No advice can hold true for every situation, and homeowners should always consult with a professional if they are concerned that a general contractor may be taking advantage of them. Call Doucet & Associates at (614) 944-5219 if you are concerned that a contract may be unfair, or if you need assistance unraveling a bad transaction or settling a contract dispute.
LA Fitness Loses PECA Lawsuit
An LA Fitness in Columbus lost a lawsuit to Doucet & Associates this year. The lawsuit alleged that our client was tricked into signing contracts for services that she had no intention of using and would cost her almost nine times as much as she intended to pay. There were numerous violations of the Prepaid Entertainment Contract Act (PECA) concerning LA Fitness’ conduct in this case, and a judgement was taken against LA Fitness after it failed to appear at trial.
In early February, our client signed a contract with LA Fitness for five personal training sessions. The deal, as she understood it, was for her to pay for four personal training sessions and get the fifth one free. However, the contract she signed locked her into a year’s worth of training sessions and renewed automatically each year. Similarly, the contract she signed for access to the gym had the same expanded language.
PECA requires that contracts do not exceed three years in length, arguably making these contracts indefinite. Our client was never informed of her right to cancellation, which was also a clear violation of PECA. Finally, our client was never given a copy of the contracts she signed, resulting in the final violation of the Ohio law.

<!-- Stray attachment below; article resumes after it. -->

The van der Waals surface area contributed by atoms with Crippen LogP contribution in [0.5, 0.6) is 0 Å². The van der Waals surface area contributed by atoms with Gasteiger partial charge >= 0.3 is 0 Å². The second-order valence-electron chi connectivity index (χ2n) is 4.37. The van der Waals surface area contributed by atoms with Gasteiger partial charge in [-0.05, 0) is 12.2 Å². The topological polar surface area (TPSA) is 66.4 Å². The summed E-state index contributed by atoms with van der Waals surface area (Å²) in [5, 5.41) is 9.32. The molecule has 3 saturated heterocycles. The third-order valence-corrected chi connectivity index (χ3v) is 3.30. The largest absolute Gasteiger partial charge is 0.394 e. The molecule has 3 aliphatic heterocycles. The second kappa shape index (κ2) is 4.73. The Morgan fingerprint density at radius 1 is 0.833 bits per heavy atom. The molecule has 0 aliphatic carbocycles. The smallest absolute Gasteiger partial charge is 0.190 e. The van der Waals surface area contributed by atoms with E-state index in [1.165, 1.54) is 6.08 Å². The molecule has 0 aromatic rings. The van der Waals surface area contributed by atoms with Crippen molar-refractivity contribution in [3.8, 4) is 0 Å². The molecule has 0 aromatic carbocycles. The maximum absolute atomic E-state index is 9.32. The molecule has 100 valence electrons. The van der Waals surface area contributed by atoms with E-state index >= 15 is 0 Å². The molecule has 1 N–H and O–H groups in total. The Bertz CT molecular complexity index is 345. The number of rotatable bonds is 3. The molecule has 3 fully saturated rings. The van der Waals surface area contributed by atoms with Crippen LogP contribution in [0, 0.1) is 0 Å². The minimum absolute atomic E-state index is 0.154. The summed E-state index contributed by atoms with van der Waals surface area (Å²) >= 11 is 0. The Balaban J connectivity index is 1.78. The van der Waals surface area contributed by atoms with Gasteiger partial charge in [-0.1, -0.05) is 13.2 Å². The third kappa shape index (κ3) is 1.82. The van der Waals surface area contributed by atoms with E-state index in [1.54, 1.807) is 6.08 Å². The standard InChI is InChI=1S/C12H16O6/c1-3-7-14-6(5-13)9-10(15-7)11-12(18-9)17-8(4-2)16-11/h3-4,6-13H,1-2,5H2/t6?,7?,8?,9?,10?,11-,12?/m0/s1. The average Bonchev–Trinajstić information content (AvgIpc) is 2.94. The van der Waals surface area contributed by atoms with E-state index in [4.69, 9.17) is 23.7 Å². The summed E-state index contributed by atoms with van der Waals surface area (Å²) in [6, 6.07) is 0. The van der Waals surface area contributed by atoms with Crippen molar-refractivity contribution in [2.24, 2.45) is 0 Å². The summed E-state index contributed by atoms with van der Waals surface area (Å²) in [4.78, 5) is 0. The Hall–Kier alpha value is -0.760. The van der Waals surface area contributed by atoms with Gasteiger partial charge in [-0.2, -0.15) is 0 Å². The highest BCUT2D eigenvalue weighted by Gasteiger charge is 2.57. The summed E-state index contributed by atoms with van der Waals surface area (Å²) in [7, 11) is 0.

Thanks to Doucet & Associates Co LPA, our client ultimately won the case, resulting in a complete refund to our client, damages, plus attorney fees and costs. Our law firm often works with cases concerning PECA, which applies to a variety of entertainment contracts including, martial arts facilities, dating services, dance studios, spas and gyms. If you feel that you signed an entertainment contract that was not what you were led to believe, call Doucet & Associates at (614) 944-5219.
Gym Fails to Cancel Membership; Loses Appeal
That gym membership contract does not have as much muscle as you think, according to a recent decision by The Court of Appeals of Ohio, Second Appellate District. If the gym has not followed PECA (Prepaid Entertainment Contract Act) precisely, then the customer can cancel a predatory, overpriced membership and receive a refund of everything paid – plus damages and reasonable attorney fees.